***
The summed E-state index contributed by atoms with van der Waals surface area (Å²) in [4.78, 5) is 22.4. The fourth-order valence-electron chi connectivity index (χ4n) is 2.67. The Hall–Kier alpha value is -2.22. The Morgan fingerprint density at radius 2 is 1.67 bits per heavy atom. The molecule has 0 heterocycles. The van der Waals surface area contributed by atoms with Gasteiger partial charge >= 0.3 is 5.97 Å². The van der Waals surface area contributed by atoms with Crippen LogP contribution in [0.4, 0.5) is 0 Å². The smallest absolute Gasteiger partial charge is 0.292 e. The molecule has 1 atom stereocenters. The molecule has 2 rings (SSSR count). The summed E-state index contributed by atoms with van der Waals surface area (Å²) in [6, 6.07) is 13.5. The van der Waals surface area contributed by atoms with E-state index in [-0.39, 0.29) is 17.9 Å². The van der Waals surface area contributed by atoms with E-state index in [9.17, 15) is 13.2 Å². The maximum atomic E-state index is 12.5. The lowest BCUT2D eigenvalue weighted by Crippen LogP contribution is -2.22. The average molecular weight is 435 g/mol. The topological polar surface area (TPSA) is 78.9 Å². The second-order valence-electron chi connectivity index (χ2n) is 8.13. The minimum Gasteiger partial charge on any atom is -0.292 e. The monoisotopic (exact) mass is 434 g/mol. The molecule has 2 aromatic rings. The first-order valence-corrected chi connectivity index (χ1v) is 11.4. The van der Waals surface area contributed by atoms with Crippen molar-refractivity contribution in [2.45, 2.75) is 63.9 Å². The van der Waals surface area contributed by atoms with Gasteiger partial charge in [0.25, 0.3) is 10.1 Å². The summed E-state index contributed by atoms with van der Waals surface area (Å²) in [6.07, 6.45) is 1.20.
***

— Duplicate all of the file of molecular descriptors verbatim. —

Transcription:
The summed E-state index contributed by atoms with van der Waals surface area (Å²) in [4.78, 5) is 22.4. The fourth-order valence-electron chi connectivity index (χ4n) is 2.67. The Hall–Kier alpha value is -2.22. The Morgan fingerprint density at radius 2 is 1.67 bits per heavy atom. The molecule has 0 heterocycles. The van der Waals surface area contributed by atoms with Gasteiger partial charge >= 0.3 is 5.97 Å². The van der Waals surface area contributed by atoms with Crippen LogP contribution in [0.4, 0.5) is 0 Å². The smallest absolute Gasteiger partial charge is 0.292 e. The molecule has 1 atom stereocenters. The molecule has 2 rings (SSSR count). The summed E-state index contributed by atoms with van der Waals surface area (Å²) in [6, 6.07) is 13.5. The van der Waals surface area contributed by atoms with E-state index in [-0.39, 0.29) is 17.9 Å². The van der Waals surface area contributed by atoms with E-state index in [9.17, 15) is 13.2 Å². The maximum atomic E-state index is 12.5. The lowest BCUT2D eigenvalue weighted by Crippen LogP contribution is -2.22. The average molecular weight is 435 g/mol. The topological polar surface area (TPSA) is 78.9 Å². The second-order valence-electron chi connectivity index (χ2n) is 8.13. The minimum Gasteiger partial charge on any atom is -0.292 e. The monoisotopic (exact) mass is 434 g/mol. The molecule has 2 aromatic rings. The first-order valence-corrected chi connectivity index (χ1v) is 11.4. The van der Waals surface area contributed by atoms with Crippen molar-refractivity contribution in [2.45, 2.75) is 63.9 Å². The van der Waals surface area contributed by atoms with Gasteiger partial charge in [0.25, 0.3) is 10.1 Å². The summed E-state index contributed by atoms with van der Waals surface area (Å²) in [6.07, 6.45) is 1.20.